Perfecting the Wankel. Producing a small roadster when the vehicle type is practically dead. Combining gas and diesel in one engine. Mazda is always coming up with unusual ideas. As it is again now: The MX-30, which will go on sale in September 2020 in some parts of the world, is not an off-the-shelf electric car according to the normal scheme.
We now had the opportunity to drive the Mazda MX-30. Is the group's first pure series-produced electric vehicle innovative or too timid? The first encounter is always exciting.
***Editor's note: This first drive review originally appeared on Motor1 Germany. You can check it out there by clicking here.
It starts with the design: the 4.40-meter long MX-30 mixes a sleek roofline with an SUV look and a distinctive nose. The result is impressive, even without the color-contrasting roof.
The doors are particularly unusual: the rear portals only open when the front doors are open. "Just like the BMW i3!" the e-car expert will shout. Right. But Mazda sympathizers might feel reminded of the RX-8.
Inside, the retro continues: Cork on the free-floating center console refers to the origin of Mazda. The company Toyo Kogyo was founded exactly 100 years ago for the production of artificial cork. All in all, the cockpit shines with great materials and excellent workmanship. Beyond Bentley, Rolls-Royce and Co., Mazda is currently making the most beautiful interiors. The MX-30's only minus point: Its climate touchscreen is difficult to read.
If necessary, one can certainly drive four people in the Mazda MX-30, especially since the trunk is quite spacious with 366 to 1,171 liters. But if you sit in the back, you'll be cramped if you're taller adult. Spacious? Yeah.
How big is the battery?
Let's come to the essential point of the MX-30: its battery. Much has already been written about this, mostly not flattering. 35.5 kWh capacity is far too little, the range as a consequence ridiculous and in general: Why?
Mazda defends the defendant with the following arguments: The battery size is optimal in terms of production, weight and life cycle. Research has shown that EVs with smaller batteries tend to produce lower CO2 emissions over their entire life cycle. In addition, the battery weighs "only" 300 kilograms, so you don't drag a virtual caravan around with you.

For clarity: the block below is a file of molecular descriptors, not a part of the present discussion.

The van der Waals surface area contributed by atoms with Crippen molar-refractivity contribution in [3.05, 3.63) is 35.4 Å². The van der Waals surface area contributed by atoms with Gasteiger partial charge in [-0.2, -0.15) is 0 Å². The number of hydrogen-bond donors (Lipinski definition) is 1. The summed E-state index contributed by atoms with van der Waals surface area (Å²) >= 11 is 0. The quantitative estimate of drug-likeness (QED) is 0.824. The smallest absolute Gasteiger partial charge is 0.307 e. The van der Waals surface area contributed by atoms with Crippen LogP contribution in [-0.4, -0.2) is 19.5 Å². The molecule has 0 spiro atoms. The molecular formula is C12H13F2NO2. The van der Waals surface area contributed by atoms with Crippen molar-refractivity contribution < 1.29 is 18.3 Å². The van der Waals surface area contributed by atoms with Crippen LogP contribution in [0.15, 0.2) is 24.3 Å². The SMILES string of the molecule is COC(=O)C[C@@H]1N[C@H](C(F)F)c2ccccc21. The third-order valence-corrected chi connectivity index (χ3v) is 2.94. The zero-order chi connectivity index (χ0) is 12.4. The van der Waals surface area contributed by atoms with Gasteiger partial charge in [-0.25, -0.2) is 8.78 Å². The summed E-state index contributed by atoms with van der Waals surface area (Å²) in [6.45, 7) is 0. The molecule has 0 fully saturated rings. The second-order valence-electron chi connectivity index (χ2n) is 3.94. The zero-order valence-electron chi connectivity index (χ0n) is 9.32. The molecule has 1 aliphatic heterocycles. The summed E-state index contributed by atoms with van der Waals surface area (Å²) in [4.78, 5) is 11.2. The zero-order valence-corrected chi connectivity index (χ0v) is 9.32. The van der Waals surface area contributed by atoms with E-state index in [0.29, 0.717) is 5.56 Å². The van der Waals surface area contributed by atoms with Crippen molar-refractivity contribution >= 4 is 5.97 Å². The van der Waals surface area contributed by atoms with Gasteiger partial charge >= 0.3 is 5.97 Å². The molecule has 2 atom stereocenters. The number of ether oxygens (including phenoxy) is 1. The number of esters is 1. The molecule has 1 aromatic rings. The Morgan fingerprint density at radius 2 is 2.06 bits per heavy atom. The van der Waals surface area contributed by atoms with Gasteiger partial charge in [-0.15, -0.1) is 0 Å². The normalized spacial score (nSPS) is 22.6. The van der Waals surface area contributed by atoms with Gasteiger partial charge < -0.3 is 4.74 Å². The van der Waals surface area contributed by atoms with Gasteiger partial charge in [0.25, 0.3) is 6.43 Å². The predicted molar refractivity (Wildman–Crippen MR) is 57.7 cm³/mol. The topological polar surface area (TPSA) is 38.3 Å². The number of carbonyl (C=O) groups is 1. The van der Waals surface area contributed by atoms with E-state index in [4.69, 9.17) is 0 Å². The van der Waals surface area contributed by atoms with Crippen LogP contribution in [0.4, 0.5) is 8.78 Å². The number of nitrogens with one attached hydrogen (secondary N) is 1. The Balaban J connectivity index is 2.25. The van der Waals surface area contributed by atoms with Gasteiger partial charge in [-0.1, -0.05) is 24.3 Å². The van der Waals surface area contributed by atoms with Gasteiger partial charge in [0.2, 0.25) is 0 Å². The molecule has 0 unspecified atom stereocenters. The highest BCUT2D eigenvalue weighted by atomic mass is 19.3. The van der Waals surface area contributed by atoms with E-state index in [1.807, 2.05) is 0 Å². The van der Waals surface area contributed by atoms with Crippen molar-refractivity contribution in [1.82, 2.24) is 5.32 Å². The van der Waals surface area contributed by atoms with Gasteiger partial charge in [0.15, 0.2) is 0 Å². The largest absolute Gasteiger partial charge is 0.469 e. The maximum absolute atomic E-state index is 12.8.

The electric motor in the MX-30 delivers 107 kilowatts or 145 hp, plus 271 Newton meters of maximum torque. So a lot of power meets a small battery. Mazda states a maximum range of 262 kilometers in urban areas according to the WLTP cycle, and my test car had 212 kilometers fully loaded.
"But then I can buy a cheaper VW e-Up right away! It's 32.3 kWh and it can do 260 kilometers." That's right. But it is smaller, not a brand new concept and not nearly as well equipped as the MX-30, and the Mazda can be driven very precisely. This is made possible by the G-Vectoring Control, or GVC for short.
And how much power does it draw?
Let's go! My test track is 120 kilometers in total with a lot of motorways. The MX-30 keeps up well there, although 9.7 seconds at 100 km/h is not brutal acceleration. But Mazda likes to leave that to others. On the motorway I swim along without problems, many construction sites slow me down to 80. Talking about brakes: I can adjust the degree of recuperation using rockers on the steering wheel.
Where the track is free and there is no speed limit, I use my full power. At a speed of 140 km/h the MX-30 is regulated and the speedometer shows 147 km/h. Typical Mazda is the sensitive steering, the sometimes harsh rolling behavior is due to the 18 inchers.
Now you and I are sure with this speed-based driving, the car is drained faster than an old Game Boy. But the consumption of the MX-30 is a positive surprise. Mazda gives 17.3 kWh as a factory figure according to the old, optimistic NEDC cycle per 100 kilometers, even 19.0 according to WLTP. I achieved a good 16.1 kWh, values around 15 kWh are also feasible.
But it's not really cheap, is it?
Let's get down to the price: At 33,490 euros the standard equipment is already extensive
However, all the German government has reduced the value-added tax to 16 percent by the end of 2020, making 32,645.71 euros for the basic model of the MX-30. Expensive? All right, a smaller Opel Corsa-e with a little more range is also a good 30,000 euros without a bonus. I don't even want to start with the Honda e.
At the same time, the government is now offering an even bigger environmental bonus for e-cars, namely a whopping 9,480 euros for manufacturers. This leaves 23,654 Euros for the MX-30. On September 25, 2020, the electric Mazda will be on its way to the dealers.
One thing is certain: Cool calculators and rational e-car buyers will not understand the new Mazda MX-30. It is a bold antithesis to the eternal "bigger and further" in batteries. Either you want this car or you don't. Our thesis: The MX-30 will find enough enthusiasts.
Gallery: Mazda MX-30 First Drive
Mazda MX-30 e-Skyactiv (2020)